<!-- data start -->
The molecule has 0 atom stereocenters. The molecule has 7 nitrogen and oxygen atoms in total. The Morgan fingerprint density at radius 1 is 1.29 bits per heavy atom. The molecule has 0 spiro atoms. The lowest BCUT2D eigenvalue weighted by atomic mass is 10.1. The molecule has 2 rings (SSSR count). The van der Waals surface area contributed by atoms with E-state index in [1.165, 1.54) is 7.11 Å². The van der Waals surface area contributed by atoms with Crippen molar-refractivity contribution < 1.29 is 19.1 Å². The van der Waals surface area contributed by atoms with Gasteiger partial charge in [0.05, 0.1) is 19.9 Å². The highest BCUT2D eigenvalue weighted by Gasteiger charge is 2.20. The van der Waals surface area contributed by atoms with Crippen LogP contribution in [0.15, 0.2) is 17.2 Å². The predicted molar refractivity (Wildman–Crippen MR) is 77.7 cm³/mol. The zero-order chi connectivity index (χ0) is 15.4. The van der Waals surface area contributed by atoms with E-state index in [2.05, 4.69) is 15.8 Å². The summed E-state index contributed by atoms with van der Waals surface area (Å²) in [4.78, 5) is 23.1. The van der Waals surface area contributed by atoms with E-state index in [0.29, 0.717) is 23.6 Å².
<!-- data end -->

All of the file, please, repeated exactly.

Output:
The molecule has 0 atom stereocenters. The molecule has 7 nitrogen and oxygen atoms in total. The Morgan fingerprint density at radius 1 is 1.29 bits per heavy atom. The molecule has 0 spiro atoms. The lowest BCUT2D eigenvalue weighted by atomic mass is 10.1. The molecule has 2 rings (SSSR count). The van der Waals surface area contributed by atoms with E-state index in [1.165, 1.54) is 7.11 Å². The van der Waals surface area contributed by atoms with Crippen molar-refractivity contribution < 1.29 is 19.1 Å². The van der Waals surface area contributed by atoms with Gasteiger partial charge in [0.05, 0.1) is 19.9 Å². The highest BCUT2D eigenvalue weighted by Gasteiger charge is 2.20. The van der Waals surface area contributed by atoms with Crippen LogP contribution in [0.15, 0.2) is 17.2 Å². The predicted molar refractivity (Wildman–Crippen MR) is 77.7 cm³/mol. The zero-order chi connectivity index (χ0) is 15.4. The van der Waals surface area contributed by atoms with E-state index in [2.05, 4.69) is 15.8 Å². The summed E-state index contributed by atoms with van der Waals surface area (Å²) in [4.78, 5) is 23.1. The van der Waals surface area contributed by atoms with E-state index in [0.29, 0.717) is 23.6 Å².